Marlborough House, St Leonards
Marlborough House, St Leonards
Marlborough House, St Leonards

Project Details

Following a major fire, Baily Garner was appointed by Hyde Group for the sensitive reinstatement of this six-storey block. The building comprised 40 self-contained extra care flats, two medical practices, a pharmacy and various sub-tenants providing vital community services.

This complex project required a collaborative approach between construction disciplines and close liaison with the building insurer’s loss adjuster, the prospective purchaser (Family Mosaic) and the medical stakeholder’s project manager.

Reinstating a damaged building

Following the fire, 30 elderly residents were evacuated and relocated from the building, along with the two medical practices and a pharmacy.

The fire source was a top floor flat which caused extensive localised fire damage at this level. More substantial damage occurred as a result of the deluge water required to douse the fire, as well as continued water damage where the building was exposed during wet weather.

A contractor was appointed by Hyde to make the building weathertight, dry it out and eradicate the effects of mould and bacterial growth. Baily Garner was subsequently commissioned in spring 2014 to reinstate the building to its former condition.

A collaborative approach

The Employer’s Requirements (ERs) were developed in the required auditable format, with Baily Garner’s collaborative innovation approach providing synergy between construction disciplines. This ensured that regular team meetings were held and issues resolved and addressed by specialist individuals.

The ERs split the works into four elements:

  • those which the insurers would be responsible for
  • reinstatements and statutory upgrades
  • maintenance items
  • enhancements over and above the like-for-like reinstatement.

With the format agreed, our site surveys recorded reinstatement data, including the extent of fire and water damage, and covering elements previously stripped out post-fire by the contractor on site.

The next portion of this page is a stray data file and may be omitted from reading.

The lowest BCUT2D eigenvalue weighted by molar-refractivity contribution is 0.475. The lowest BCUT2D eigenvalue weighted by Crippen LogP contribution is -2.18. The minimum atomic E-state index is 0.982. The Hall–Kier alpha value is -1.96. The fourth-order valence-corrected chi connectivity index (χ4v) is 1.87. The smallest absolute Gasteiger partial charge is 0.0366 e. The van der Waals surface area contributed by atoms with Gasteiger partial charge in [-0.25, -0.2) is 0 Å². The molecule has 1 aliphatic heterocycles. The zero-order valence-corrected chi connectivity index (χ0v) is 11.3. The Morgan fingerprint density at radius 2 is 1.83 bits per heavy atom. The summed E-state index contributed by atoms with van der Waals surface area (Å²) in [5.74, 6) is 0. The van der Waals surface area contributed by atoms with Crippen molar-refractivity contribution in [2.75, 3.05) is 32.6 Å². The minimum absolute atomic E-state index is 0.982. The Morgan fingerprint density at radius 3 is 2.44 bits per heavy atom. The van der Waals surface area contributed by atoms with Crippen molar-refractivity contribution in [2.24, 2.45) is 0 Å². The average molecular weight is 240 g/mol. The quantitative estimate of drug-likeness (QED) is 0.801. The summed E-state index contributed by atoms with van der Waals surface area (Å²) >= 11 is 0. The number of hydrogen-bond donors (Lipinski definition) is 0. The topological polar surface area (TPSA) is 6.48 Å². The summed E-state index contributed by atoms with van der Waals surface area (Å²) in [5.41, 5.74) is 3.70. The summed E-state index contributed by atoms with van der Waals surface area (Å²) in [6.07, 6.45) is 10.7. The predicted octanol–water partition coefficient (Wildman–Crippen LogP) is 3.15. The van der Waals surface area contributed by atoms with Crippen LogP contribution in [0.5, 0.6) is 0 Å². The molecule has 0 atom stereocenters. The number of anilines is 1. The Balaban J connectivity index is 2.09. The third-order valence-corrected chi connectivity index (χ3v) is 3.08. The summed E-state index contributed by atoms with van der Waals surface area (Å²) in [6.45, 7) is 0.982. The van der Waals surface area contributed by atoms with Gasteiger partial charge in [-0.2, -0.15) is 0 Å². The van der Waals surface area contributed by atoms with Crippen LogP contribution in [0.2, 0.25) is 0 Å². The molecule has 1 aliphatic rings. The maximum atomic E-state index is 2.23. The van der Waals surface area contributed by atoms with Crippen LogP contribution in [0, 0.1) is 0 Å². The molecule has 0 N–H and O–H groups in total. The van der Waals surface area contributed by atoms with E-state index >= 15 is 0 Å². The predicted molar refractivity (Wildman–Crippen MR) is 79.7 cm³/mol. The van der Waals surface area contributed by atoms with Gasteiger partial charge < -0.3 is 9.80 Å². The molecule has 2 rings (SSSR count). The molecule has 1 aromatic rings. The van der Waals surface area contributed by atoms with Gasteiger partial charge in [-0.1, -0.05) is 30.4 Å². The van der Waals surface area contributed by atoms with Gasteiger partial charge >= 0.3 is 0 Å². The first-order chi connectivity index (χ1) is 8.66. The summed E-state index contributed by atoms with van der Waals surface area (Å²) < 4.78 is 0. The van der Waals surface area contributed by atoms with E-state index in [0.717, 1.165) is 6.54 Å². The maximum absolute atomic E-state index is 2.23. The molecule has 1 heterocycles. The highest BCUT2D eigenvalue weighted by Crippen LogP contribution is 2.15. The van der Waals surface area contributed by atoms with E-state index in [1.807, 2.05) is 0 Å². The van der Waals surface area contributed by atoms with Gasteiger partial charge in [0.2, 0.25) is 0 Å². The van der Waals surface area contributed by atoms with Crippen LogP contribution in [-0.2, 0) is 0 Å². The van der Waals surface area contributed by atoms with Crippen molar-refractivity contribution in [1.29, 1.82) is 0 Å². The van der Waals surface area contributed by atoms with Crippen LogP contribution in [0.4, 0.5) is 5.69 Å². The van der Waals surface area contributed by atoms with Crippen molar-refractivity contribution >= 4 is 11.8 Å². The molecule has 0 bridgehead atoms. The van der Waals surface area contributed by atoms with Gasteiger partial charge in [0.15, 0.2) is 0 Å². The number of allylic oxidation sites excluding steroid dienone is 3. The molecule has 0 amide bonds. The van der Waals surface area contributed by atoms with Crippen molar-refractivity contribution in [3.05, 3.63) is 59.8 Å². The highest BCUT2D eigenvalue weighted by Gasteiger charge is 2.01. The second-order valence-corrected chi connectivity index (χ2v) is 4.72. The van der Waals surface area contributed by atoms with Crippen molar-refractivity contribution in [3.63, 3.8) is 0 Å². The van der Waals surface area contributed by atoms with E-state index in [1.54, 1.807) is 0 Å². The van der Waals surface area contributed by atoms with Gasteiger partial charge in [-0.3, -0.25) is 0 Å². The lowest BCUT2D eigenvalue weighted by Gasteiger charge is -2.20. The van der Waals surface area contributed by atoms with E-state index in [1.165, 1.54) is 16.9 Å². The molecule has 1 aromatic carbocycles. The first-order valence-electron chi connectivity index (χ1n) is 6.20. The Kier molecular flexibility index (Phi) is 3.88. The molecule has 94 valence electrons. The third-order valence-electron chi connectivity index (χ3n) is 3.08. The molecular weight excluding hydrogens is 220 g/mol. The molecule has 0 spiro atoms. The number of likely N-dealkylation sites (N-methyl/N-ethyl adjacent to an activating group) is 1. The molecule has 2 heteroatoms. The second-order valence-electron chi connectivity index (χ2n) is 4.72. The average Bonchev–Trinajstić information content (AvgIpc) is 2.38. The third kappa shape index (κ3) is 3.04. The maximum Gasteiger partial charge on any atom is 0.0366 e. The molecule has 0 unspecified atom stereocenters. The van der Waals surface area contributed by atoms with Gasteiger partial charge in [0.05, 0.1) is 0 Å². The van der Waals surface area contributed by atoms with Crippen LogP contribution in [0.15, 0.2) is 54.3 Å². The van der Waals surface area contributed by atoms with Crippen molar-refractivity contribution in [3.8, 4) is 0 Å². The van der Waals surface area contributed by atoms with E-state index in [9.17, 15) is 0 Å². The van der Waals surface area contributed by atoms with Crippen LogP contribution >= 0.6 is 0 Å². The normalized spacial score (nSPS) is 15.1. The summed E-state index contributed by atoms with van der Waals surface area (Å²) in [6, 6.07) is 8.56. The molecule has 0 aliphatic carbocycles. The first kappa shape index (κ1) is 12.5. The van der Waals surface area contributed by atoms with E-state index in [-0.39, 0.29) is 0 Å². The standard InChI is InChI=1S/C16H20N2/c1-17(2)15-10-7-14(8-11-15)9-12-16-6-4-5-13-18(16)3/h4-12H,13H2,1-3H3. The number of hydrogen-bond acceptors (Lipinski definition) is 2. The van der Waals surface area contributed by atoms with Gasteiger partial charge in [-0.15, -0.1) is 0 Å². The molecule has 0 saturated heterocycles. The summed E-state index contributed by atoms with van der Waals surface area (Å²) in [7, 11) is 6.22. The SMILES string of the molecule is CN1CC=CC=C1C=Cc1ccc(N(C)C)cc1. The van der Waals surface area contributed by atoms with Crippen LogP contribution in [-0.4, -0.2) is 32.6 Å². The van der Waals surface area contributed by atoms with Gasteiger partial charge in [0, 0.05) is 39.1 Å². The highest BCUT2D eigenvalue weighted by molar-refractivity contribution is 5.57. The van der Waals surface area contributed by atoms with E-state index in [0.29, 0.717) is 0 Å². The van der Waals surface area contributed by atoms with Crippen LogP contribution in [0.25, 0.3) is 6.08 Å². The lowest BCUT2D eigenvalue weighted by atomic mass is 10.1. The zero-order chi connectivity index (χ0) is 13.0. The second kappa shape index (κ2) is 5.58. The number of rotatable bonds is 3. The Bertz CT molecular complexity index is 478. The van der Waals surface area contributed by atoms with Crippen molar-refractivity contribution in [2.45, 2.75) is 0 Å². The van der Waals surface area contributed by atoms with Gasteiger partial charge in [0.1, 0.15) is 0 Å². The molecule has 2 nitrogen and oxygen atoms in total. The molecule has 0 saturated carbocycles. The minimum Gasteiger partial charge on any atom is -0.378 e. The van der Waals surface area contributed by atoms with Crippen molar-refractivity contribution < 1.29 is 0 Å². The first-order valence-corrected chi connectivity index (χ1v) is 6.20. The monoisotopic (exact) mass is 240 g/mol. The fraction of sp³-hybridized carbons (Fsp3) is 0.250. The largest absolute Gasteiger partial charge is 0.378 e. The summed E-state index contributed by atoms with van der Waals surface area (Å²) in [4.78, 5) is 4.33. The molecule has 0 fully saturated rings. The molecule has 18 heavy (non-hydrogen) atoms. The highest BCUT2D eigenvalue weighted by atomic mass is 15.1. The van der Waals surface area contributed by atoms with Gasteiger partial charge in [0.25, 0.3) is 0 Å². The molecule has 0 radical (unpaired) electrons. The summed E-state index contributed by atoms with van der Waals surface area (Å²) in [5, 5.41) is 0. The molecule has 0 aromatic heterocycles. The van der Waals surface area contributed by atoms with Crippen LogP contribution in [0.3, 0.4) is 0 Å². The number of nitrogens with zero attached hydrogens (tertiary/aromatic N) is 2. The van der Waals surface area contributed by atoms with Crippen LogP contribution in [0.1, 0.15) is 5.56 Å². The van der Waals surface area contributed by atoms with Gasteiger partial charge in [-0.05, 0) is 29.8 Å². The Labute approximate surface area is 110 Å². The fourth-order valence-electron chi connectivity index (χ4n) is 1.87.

The building was ‘forensically’ surveyed and, using this information and ‘as built’ data, a 3D Revit model was created to accompany the ERs.

Ensuring technical compliance

Technical compliance included designing to NHS HTM standards, to the requirements of County Council Infection Control and to specific information provided by occupational therapists for tenants with special requirements.

Family Mosaic, who were initially interested in purchasing the property, also required enhancements to bring the building up to current standards.

Drying and decontamination works associated with extensive mould growth within the building were carried out to achieve PAS 64 ‘clean and dry’ certification, meeting standards required by flood damage experts the National Flood School.

Compliance required testing the relative humidity within the building fabric, along with mycological and bacterial testing. Prior to the main reinstatement works commencing in September 2015, we undertook the CA role relating to the drying out and decontamination works.

Gaining planning permission

The introduction of a sprinkler system necessitated the installation of a large water tank and backup generator to the rear courtyard.

Due to the prominent location of the building within a conservation area, a full planning application was required for the visual and sound impact of these installations.